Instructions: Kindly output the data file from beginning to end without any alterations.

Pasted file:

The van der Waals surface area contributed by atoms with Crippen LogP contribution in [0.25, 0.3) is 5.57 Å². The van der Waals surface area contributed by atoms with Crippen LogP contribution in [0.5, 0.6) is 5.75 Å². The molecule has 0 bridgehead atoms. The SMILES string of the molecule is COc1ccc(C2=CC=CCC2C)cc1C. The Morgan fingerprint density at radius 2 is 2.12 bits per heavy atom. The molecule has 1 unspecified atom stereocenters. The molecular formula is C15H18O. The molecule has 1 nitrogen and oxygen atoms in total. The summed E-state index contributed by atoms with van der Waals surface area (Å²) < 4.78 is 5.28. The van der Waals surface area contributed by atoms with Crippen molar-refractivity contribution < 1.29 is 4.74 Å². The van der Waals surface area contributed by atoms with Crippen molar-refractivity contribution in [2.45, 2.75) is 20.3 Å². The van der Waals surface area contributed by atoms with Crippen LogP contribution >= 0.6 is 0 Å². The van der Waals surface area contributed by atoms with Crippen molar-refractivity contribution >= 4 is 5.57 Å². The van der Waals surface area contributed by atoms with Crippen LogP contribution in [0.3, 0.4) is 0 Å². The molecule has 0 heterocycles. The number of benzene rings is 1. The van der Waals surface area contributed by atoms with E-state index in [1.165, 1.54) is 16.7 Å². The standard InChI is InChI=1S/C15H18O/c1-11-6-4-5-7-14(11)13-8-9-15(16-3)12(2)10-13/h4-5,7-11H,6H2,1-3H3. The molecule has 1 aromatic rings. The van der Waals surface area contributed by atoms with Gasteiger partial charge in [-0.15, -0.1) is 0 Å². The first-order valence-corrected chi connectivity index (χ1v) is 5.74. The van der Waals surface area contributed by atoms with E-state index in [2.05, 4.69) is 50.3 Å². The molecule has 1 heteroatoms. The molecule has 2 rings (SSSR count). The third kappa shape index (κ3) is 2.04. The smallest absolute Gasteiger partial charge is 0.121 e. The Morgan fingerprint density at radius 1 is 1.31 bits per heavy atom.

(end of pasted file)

The van der Waals surface area contributed by atoms with Crippen LogP contribution in [0.25, 0.3) is 5.57 Å². The van der Waals surface area contributed by atoms with Crippen LogP contribution in [0.5, 0.6) is 5.75 Å². The molecule has 0 bridgehead atoms. The SMILES string of the molecule is COc1ccc(C2=CC=CCC2C)cc1C. The Morgan fingerprint density at radius 2 is 2.12 bits per heavy atom. The molecule has 1 unspecified atom stereocenters. The molecular formula is C15H18O. The molecule has 1 nitrogen and oxygen atoms in total. The summed E-state index contributed by atoms with van der Waals surface area (Å²) < 4.78 is 5.28. The van der Waals surface area contributed by atoms with Crippen molar-refractivity contribution < 1.29 is 4.74 Å². The van der Waals surface area contributed by atoms with Crippen molar-refractivity contribution in [2.45, 2.75) is 20.3 Å². The van der Waals surface area contributed by atoms with Crippen LogP contribution >= 0.6 is 0 Å². The van der Waals surface area contributed by atoms with Crippen molar-refractivity contribution >= 4 is 5.57 Å². The van der Waals surface area contributed by atoms with Crippen LogP contribution in [0.3, 0.4) is 0 Å². The molecule has 0 heterocycles. The number of benzene rings is 1. The van der Waals surface area contributed by atoms with E-state index in [1.165, 1.54) is 16.7 Å². The standard InChI is InChI=1S/C15H18O/c1-11-6-4-5-7-14(11)13-8-9-15(16-3)12(2)10-13/h4-5,7-11H,6H2,1-3H3. The molecule has 1 aromatic rings. The van der Waals surface area contributed by atoms with Gasteiger partial charge in [-0.15, -0.1) is 0 Å². The first-order valence-corrected chi connectivity index (χ1v) is 5.74. The van der Waals surface area contributed by atoms with E-state index in [2.05, 4.69) is 50.3 Å². The molecule has 1 heteroatoms. The molecule has 2 rings (SSSR count). The third kappa shape index (κ3) is 2.04. The smallest absolute Gasteiger partial charge is 0.121 e. The Morgan fingerprint density at radius 1 is 1.31 bits per heavy atom.